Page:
Noah Doely was born in Golden Valley, Minnesota in 1982. He earned a BFA in Sculpture from the University of Northern Iowa in Cedar Falls in 2005 and an MFA in Visual Arts from the University of California, San Diego in 2013. He has had solo exhibitions at Steve Turner Contemporary in Los Angeles, California; San Diego Museum of Art; Locust Projects, Miami, Florida; Cornell Fine Arts Museum, Winter Park, Florida; Viafarini, Milan, Italy; Center on Contemporary Art, Seattle, Washington; and the Des Moines Art Center. He has been awarded fellowships and residencies at the Bemis Center for Contemporary Arts, The Hambidge Center for Creative Arts & Sciences, Virginia Center for Creative Arts, and The MacDowell Colony. Doely’s work has appeared in the Los Angeles Times, Juxtapoz Magazine, and Burnaway Magazine. He is currently an Assistant Professor of Photography at the University of Northern Iowa.

Razzle-Dazzle: World War I Camouflage Ephemera from the Collection of Roy R. Behrens

November 3, 2017 - February 4, 2018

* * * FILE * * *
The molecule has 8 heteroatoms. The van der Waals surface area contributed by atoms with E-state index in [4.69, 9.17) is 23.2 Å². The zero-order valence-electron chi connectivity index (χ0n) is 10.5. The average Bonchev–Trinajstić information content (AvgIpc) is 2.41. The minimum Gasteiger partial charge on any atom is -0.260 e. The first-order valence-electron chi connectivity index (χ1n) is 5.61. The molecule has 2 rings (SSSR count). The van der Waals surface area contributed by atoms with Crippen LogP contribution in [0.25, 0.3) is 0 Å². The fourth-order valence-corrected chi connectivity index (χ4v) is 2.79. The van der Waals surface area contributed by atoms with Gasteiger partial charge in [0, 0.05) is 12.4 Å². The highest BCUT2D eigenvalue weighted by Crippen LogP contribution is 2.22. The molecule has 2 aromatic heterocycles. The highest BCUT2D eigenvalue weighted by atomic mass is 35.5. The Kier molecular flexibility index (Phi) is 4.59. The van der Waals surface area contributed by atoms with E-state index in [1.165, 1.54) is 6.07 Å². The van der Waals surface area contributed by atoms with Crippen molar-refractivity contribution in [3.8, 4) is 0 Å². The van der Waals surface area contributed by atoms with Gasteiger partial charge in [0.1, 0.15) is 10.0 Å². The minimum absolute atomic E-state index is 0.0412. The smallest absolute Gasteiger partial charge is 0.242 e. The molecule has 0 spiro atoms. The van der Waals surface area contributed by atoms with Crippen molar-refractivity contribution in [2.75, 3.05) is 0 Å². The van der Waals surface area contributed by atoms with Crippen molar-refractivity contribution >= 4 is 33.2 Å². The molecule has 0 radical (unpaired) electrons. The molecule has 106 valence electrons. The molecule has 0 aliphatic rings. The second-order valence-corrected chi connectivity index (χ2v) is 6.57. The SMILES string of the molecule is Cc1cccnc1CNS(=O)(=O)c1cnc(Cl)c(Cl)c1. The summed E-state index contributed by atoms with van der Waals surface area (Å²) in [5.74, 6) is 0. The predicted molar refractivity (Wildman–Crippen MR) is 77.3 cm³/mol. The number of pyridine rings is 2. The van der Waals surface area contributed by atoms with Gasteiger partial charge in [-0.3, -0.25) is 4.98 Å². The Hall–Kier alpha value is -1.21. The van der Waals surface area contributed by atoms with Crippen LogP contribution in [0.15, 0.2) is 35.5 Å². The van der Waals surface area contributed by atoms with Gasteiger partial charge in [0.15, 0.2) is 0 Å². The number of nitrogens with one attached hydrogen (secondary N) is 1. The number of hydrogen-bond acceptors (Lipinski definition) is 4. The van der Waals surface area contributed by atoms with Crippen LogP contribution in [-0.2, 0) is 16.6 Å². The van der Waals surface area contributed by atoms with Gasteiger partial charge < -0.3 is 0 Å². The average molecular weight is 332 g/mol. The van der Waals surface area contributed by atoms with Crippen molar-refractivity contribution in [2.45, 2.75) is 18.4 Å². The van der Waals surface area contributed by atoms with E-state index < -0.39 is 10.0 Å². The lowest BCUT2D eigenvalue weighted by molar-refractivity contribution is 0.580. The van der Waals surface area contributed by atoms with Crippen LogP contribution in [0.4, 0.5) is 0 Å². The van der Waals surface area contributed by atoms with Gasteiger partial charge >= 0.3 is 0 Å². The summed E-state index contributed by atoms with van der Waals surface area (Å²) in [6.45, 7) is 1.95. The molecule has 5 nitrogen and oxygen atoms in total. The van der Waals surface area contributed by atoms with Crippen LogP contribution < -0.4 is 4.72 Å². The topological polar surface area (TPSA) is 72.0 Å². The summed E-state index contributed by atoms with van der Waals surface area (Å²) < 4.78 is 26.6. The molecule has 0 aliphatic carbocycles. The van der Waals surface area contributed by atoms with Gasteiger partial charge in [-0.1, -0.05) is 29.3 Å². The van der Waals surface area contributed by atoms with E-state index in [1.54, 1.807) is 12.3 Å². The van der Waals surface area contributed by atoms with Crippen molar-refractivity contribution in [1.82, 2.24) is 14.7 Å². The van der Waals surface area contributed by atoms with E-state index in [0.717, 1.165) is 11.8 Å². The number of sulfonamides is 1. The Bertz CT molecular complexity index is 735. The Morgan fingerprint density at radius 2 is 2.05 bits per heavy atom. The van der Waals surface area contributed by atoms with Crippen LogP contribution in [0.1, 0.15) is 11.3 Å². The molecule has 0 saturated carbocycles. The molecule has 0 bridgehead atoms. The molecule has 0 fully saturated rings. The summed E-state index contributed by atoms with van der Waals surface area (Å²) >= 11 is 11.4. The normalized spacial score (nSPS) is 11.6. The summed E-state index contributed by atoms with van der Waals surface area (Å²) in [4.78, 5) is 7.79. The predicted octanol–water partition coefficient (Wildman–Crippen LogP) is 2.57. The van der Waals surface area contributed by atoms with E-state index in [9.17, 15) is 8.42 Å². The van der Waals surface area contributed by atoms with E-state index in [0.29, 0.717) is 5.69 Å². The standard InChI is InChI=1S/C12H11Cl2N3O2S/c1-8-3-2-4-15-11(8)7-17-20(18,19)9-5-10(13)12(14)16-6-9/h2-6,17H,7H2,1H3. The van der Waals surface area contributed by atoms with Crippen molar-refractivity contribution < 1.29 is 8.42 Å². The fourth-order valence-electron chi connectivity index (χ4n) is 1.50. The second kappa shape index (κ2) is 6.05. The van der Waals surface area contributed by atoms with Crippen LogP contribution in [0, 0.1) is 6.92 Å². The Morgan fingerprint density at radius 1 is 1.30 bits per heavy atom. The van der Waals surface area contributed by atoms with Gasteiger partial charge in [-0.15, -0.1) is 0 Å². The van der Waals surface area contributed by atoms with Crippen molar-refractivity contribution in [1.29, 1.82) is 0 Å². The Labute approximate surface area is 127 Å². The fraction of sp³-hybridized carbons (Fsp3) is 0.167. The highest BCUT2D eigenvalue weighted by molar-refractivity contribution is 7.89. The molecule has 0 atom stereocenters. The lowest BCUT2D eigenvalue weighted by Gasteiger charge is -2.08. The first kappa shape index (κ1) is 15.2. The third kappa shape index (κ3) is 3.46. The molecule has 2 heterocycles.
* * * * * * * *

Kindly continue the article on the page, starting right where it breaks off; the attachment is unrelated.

Razzle Dazzle

In conjunction with the World War I centennial, the Dubuque Museum of Art presents this exhibition of WWI-era prints, posters, diagrams, and photographs of naval camouflage from the collection of scholar Roy R. Behrens, professor of art and distinguished scholar at the University of Northern Iowa in Cedar Falls.

A noted scholar on the aesthetics and history of camouflage, see his blog CAMOUPEDIA, Roy R. Behrens has published seven books, hundreds of journal and magazine articles, and has been featured in interviews on NOVA, National Public Radio, Australian Public Radio, BBC, Iowa Public Radio, and Iowa Public Television, as well as in documentary films. He has been a nominee for the Smithsonian Institution’s National Design Awards, has received the Iowa Board of Regents Faculty Excellence Award, and has been described by Communication Arts magazine as “one of the most original thinkers in design.” His most recent book is Frank Lloyd Wright and Mason City: Architectural Heart of the Prairie (in press 2016).